Contributors: Franz-Josef Brüggemeier, Mark Cioc, Thomas Zeller, Charles Closmann, Michael Imort, Thomas Lekan, Frank Uekötter, Gesine Gerhard, Thomas Rohkrämer, Mark Bassin, and Joachim Wolschke-Bulmahn.
Fritzsche deciphers the puzzle of Nazism's ideological grip. Its basic appeal lay in the Volksgemeinschaft - a "people’s community" that appealed to Germans to be part of a great project to redress the wrongs of the Versailles treaty, make the country strong and vital, and rid the body politic of unhealthy elements. Diaries and letters reveal Germans' fears, desires, and reservations, while showing how Nazi concepts saturated everyday life.
What was life like under the Third Reich? What went on between parents and children? What were the prevailing attitudes about sex, morality, religion? How did workers perceive the effects of the New Order in the workplace? What were the cultural currents—in art, music, science, education, drama, and on the radio?
Professor Mosse’s extensive analysis of Nazi culture—groundbreaking upon its original publication in 1966—is now offered to readers of a new generation. Selections from newspapers, novellas, plays, and diaries as well as the public pronouncements of Nazi leaders, churchmen, and professors describe National Socialism in practice and explore what it meant for the average German.
By recapturing the texture of culture and thought under the Third Reich, Mosse’s work still resonates today—as a document of everyday life in one of history’s darkest eras and as a living memory that reminds us never to forget.
The Faustian bargain—in which an individual or group collaborates with an evil entity in order to obtain knowledge, power, or material gain—is perhaps best exemplified by the alliance between world-renowned human geneticists and the Nazi state. Under the swastika, German scientists descended into the moral abyss, perpetrating heinous medical crimes at Auschwitz and at euthanasia hospitals. But why did biomedical researchers accept such a bargain?
The Nazi Symbiosis offers a nuanced account of the myriad ways human heredity and Nazi politics reinforced each other before and during the Third Reich. Exploring the ethical and professional consequences for the scientists involved as well as the political ramifications for Nazi racial policies, Sheila Faith Weiss places genetics and eugenics in their larger international context. In questioning whether the motives that propelled German geneticists were different from the compromises that researchers from other countries and eras face, Weiss extends her argument into our modern moment, as we confront the promises and perils of genomic medicine today.
It's hard to imagine an issue or image more riveting than Black Germans during the Third Reich. Yet accounts of their lives are virtually nonexistent, despite the fact that they lived through a regime dedicated to racial purity.
Tina Campt's Other Germans tells the story of this largely forgotten group of individuals, with important distinctions from other accounts. Most strikingly, Campt centers her arguments on race, rather than anti-semitism. She also provides oral history as background for her study, interviewing two Black Germans for the book.
In the end, the author comes face to face with an inevitable question: Is there a relationship between the history of Black Germans and those of other black communities?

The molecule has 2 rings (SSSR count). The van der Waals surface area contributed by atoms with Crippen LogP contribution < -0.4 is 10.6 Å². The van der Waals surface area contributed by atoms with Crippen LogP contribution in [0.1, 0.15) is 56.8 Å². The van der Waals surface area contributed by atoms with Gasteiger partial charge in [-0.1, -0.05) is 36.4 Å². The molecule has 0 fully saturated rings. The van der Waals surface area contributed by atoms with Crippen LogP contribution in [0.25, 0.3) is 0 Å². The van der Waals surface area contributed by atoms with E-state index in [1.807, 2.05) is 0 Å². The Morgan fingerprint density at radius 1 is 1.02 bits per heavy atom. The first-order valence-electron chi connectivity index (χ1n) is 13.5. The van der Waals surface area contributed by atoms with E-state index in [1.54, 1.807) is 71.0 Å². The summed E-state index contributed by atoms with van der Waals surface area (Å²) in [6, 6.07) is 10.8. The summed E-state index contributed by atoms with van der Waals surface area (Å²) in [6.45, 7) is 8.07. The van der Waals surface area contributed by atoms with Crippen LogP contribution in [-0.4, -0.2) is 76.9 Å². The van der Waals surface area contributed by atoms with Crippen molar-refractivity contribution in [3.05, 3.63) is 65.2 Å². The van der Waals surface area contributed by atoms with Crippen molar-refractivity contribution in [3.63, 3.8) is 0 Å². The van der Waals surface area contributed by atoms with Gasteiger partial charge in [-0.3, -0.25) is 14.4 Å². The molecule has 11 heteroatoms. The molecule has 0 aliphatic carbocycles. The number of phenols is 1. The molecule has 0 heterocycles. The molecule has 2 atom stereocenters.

The answers to Campt's questions make Other Germans essential reading in the emerging study of what it meant to be black and German in the context of a society that looked at anyone with non-German blood as racially impure at best.
This is a groundbreaking study of the prestigious Berlin and Vienna Philharmonics during the Third Reich. Making extensive use of archival material, including some discussed here for the first time, Fritz Trümpi offers new insight into the orchestras’ place in the larger political constellation.
Trümpi looks first at the decades preceding National Socialist rule, when the competing orchestras, whose rivalry mirrored a larger rivalry between Berlin and Vienna, were called on to represent “superior” Austro-German music and were integrated into the administrative and social structures of their respective cities—becoming vulnerable to political manipulation in the process. He then turns to the Nazi period, when the orchestras came to play a major role in cultural policies. As he shows, the philharmonics, in their own unique ways, strengthened National Socialist dominance through their showcasing of Germanic culture in the mass media, performances for troops and the general public, and fictional representations in literature and film. Accompanying these propaganda efforts was an increasing politicization of the orchestras, which ranged from the dismissal of Jewish members to the programming of ideologically appropriate repertory—all in the name of racial and cultural purity.
Richly documented and refreshingly nuanced, The Political Orchestra is a bold exploration of the ties between music and politics under fascism.
"The history of resistance affords a powerful example of why the present should try to remember a more distant, early modern past" write Michael Geyer and John W. Boyer in their introduction to Resistance against the Third Reich. Addressing the legacy of European resistance, this volume examines the nature of political opposition to unjust rule, which is so often grounded in the bitter conflicts between church and state. This collection is a timely effort to link recent advances in European history with lingering questions concerning resistance against the Third Reich.
Contributors include Geoffrey Cocks, Werner G. Jeanrond, Tony Judt, Claudia Koonz, Hans Mommsen, and Frank Trommler.